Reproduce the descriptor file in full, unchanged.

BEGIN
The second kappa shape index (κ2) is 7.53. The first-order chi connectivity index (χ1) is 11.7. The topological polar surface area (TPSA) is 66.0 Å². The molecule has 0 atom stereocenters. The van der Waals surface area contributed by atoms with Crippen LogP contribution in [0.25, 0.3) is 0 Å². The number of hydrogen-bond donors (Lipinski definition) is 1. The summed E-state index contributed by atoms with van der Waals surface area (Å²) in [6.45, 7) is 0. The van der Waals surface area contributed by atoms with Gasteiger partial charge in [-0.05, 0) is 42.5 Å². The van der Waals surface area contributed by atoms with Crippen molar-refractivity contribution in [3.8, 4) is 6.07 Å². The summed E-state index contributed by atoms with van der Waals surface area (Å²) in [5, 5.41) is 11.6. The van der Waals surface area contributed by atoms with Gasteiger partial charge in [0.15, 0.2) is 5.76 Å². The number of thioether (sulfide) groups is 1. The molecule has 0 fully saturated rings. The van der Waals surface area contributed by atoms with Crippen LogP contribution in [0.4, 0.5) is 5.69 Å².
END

The second kappa shape index (κ2) is 7.53. The first-order chi connectivity index (χ1) is 11.7. The topological polar surface area (TPSA) is 66.0 Å². The molecule has 0 atom stereocenters. The van der Waals surface area contributed by atoms with Crippen LogP contribution in [0.25, 0.3) is 0 Å². The number of hydrogen-bond donors (Lipinski definition) is 1. The summed E-state index contributed by atoms with van der Waals surface area (Å²) in [6.45, 7) is 0. The van der Waals surface area contributed by atoms with Gasteiger partial charge in [-0.05, 0) is 42.5 Å². The van der Waals surface area contributed by atoms with Crippen molar-refractivity contribution in [3.8, 4) is 6.07 Å². The summed E-state index contributed by atoms with van der Waals surface area (Å²) in [5, 5.41) is 11.6. The van der Waals surface area contributed by atoms with Gasteiger partial charge in [0.15, 0.2) is 5.76 Å². The number of thioether (sulfide) groups is 1. The molecule has 0 fully saturated rings. The van der Waals surface area contributed by atoms with Crippen LogP contribution in [0.4, 0.5) is 5.69 Å².